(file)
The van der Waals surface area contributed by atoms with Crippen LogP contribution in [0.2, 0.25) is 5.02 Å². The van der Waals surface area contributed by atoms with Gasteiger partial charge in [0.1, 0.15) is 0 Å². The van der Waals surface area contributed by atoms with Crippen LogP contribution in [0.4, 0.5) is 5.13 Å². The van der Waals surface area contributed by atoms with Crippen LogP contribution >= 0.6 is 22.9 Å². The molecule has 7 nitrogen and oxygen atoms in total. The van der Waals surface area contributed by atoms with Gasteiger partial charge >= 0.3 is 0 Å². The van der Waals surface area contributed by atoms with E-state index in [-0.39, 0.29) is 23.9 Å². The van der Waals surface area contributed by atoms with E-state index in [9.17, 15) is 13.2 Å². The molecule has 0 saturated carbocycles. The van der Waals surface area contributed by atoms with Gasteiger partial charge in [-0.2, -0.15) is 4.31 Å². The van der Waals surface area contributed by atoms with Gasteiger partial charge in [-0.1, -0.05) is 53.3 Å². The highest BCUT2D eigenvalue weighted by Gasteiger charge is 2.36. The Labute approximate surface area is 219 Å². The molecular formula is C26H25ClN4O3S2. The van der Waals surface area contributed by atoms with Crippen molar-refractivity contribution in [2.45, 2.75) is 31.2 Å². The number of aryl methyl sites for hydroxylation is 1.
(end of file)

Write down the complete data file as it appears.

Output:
The van der Waals surface area contributed by atoms with Crippen LogP contribution in [0.2, 0.25) is 5.02 Å². The van der Waals surface area contributed by atoms with Gasteiger partial charge in [0.1, 0.15) is 0 Å². The van der Waals surface area contributed by atoms with Crippen LogP contribution in [0.4, 0.5) is 5.13 Å². The van der Waals surface area contributed by atoms with Crippen LogP contribution >= 0.6 is 22.9 Å². The molecule has 7 nitrogen and oxygen atoms in total. The van der Waals surface area contributed by atoms with Gasteiger partial charge >= 0.3 is 0 Å². The van der Waals surface area contributed by atoms with E-state index in [-0.39, 0.29) is 23.9 Å². The van der Waals surface area contributed by atoms with E-state index in [9.17, 15) is 13.2 Å². The molecule has 0 saturated carbocycles. The van der Waals surface area contributed by atoms with Gasteiger partial charge in [-0.2, -0.15) is 4.31 Å². The van der Waals surface area contributed by atoms with Gasteiger partial charge in [-0.1, -0.05) is 53.3 Å². The highest BCUT2D eigenvalue weighted by Gasteiger charge is 2.36. The Labute approximate surface area is 219 Å². The molecular formula is C26H25ClN4O3S2. The van der Waals surface area contributed by atoms with Crippen molar-refractivity contribution in [2.45, 2.75) is 31.2 Å². The number of aryl methyl sites for hydroxylation is 1.